Everything in software hasn’t changed over the last half decade, but a lot of things that matter have.
Before the app came to dominate the world of software, a developers greatest challenge was convincing the gatekeepers that their product deserved to be in the marketplace. There were a series of people who decided what was going to be on the store shelf (and where it was going to be). If you couldn’t convince people that you fit into the business model, you never got your shot.
The app, however, exists in a world where the shelves are infinite, and everyone has access. Now the developers greatest challenge isn’t being heard by the people in charge, it’s being heard above the howling of the mob to reach your audience. How are you going to get their attention?
At the dawn of the invasion of social media and smartphones, most people had extra time, and carving out a few hours from the average of 5 per day people view television was relatively easy. With a little bit of focus, a lot of work, and some clever marketing, you could grab a slice of people’s time and attention for something fun, new, or useful.
Building an audience was a challenge on a browser. Getting a critical mass to engage with your app on a smartphone is a much tougher proposition. The marketplace is fierce, and every consumer with the slightest bit of savvy has their inbox stuffed with unanswered emails, their phone loaded with apps (many of them untouched), and a Netflix Queue loaded with films that they’ll never have time to watch.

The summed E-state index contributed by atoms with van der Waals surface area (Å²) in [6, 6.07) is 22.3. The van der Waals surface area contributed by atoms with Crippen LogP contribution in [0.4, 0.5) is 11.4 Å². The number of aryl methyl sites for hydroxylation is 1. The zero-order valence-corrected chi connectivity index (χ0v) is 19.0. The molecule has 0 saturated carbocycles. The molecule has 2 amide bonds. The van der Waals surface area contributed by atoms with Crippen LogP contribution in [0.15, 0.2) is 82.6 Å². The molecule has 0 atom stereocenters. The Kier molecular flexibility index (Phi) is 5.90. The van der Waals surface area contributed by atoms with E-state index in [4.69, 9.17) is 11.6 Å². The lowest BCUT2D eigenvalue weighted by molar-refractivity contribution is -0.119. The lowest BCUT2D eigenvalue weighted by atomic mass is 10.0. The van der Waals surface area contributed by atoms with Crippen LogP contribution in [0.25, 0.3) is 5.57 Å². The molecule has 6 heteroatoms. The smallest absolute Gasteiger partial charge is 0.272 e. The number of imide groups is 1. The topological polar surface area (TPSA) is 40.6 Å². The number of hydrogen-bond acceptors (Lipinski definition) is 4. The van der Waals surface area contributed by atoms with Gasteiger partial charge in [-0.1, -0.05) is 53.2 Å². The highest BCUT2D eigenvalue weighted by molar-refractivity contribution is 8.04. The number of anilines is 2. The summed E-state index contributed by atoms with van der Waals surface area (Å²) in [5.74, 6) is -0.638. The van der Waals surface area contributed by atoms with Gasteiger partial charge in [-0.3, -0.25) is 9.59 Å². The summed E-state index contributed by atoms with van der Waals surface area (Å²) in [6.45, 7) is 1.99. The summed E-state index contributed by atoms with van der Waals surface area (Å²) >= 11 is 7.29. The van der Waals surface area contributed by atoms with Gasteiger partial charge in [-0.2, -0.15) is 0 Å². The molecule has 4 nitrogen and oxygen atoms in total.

It isn’t just the consumers, of course. A moment’s hesitation in an old-school business model unleashes a swarm of disruption that has changed the way we access everything from taxis and apartments to the keyboards on our smartphones.
With consumers drowning in new ways to spend their time, how do you create the entertainment activity that feels like a lifesaver? How can you create someone’s next new want when their brain is already overloaded with everything they need to do next?
For films, books, and other classic media at least the value proposition is understood: Entertainment needs to be, at least on some level, relaxing and engaging. When someone cracks open a novel, or starts playing a movie, they have a set of expectations born from decades of crafting. It’s an escape. And if it goes beyond those simple expectations to provide even the tiniest moment of enlightenment, even better.
Creating engaging interactive entertainment is a tough job—you not only tell the player what it is they are supposed to do, you have to explain to them why it’s worth their time to do it again, and you need do it in a way that makes it clear that it’s more about play than work.
Unlike linear media, your expectations of how you experience that content may not translate from one experience to the next. Every one has its own conditions, and rhythms.
Core gamers accept that they’re signing up to climb that hill (although the differences between genres are getting more and more subtle as the budgets continue to grow).
Casual and mobile gamers need to be seduced every single time. A great idea (and the art to match) may get them to download, but to bring them back you need to have a spectacular idea, and a dazzling trail of mental gumdrops to convince them to replay or purchase.
It takes the perfect trap to allow them let them just let go…
Image Credit: Thomas Guignard